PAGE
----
SOUTH CAROLINA’S GOVERNOR: A DISTURBING PATTERN IS EMERGING
By Amy Lazenby || There has been much talk lately of a Republican “War on Women.” The weapons in this war range from anti-choice policies, attempts to limit birth control for women, attempts to redefine the meaning of rape, and objection to equal pay for equal work (The Lily Ledbetter Equal Pay Act). You can read about a few more egregious examples in this excellent column by Amanda Loveday, the Executive Director of the S.C. Democratic Party.
These weapons are being fired from the right side of the political aisle, which has some pretty powerful bomb throwers. One of those helping to lob these attacks on women is South Carolina’s own governor, Nikki Haley, herself a female pioneer in the field of politics in SC, as she is our first woman governor.
A few examples: Haley replaced longstanding and well-respected University of South Carolina Board Member Darla Moore with a male political campaign contributor. Moore is a female pioneer in the not-so-friendly-to-women banking industry, who was named one of “The Fifty Most Powerful Women in Business” by Fortune magazine (twice), and who even after Haley’s snub remained a generous benefactor to many public institutions in South Carolina. Earlier this year, the governor stated that women “don’t care about contraception” (and then tried to walk those statements back) during a tour to promote her own memoirs instead of attending to the governance of our state. She also vetoed legislation that would fund rape crisis centers and domestic violence assistance, referring to women who are victims of these crimes as “distractions” and “special interests.” Fortunately, that veto was overridden by the General Assembly, much to the governor’s dismay.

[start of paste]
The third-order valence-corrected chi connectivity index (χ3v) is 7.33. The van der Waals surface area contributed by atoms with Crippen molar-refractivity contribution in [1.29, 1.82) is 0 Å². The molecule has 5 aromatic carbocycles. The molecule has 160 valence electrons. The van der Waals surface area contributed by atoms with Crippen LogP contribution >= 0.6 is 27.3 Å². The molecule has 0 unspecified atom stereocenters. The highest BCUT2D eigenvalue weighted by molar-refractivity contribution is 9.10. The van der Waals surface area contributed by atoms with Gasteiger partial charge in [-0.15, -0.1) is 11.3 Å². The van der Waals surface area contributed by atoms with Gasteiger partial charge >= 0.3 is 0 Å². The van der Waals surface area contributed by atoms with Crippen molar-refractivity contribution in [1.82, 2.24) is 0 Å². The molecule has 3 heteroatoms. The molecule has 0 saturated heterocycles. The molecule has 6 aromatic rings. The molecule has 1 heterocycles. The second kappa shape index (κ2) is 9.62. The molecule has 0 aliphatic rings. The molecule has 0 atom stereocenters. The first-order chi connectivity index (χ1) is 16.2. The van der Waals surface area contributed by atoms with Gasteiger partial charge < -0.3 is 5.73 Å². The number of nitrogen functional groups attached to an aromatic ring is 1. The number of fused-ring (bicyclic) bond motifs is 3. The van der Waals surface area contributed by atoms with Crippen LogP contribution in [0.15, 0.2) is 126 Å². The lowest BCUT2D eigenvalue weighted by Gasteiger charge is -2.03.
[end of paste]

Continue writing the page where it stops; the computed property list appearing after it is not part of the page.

This week, she insulted well respected journalist (journalism is another field in which women have fought very hard to gain equal footing with men) Gina Smith, of The State Newspaper, at a recent press conference by snapping, “Gina, I am not going to answer any of your questions.”
Why? Because Ms. Smith dared to report on the recent nepotism scandal involving the governor’s daughter being employed by one of her cabinet agencies in the S.C. State House gift shop. Ms. Smith previously broke the now infamous story of Haley’s mentor, Governor Mark Sanford, and his “Appalachian Trail” hiking excursion (which was actually a trip to see his Argentinian mistress) so she’s not exactly an unseasoned newbie in the field. No matter her level of experience, Ms. Smith deserves to be treated with the same respect given to her male counterparts – not publicly humiliated and prevented from doing her job by a Governor with a personal axe to grind.
Also this week Governor Haley ceremoniously signed two bills at the Carolina Pregnancy Center in Spartanburg – a county that doesn’t even have abortion clinics – saying that she was protecting the rights of the unborn and preventing taxpayers from paying for abortions under the Affordable Care Act.
Who, exactly, is “we?” The women who seek termination of a pregnancy in cases of rape, incest, or when their lives are in danger? What about the women who never have to face that awful dilemma but support helping those who do? No. The “we” the governor must have been referring to is the people in our state government who want to exert control over women’s bodies and prevent them and their doctors from making the best decisions in their individual cases, herself included.
Another female political pioneer on a much grander scale, Madeleine Albright, the first woman to serve as the U.S. Secretary of State, has famously stated, “There is a special place in hell for women who don’t help other women.”
Good luck, Governor Haley.
Amy Lazenby is a commentator for FITSNews. Follow/ contact her on Twitter @Mrs_Laz.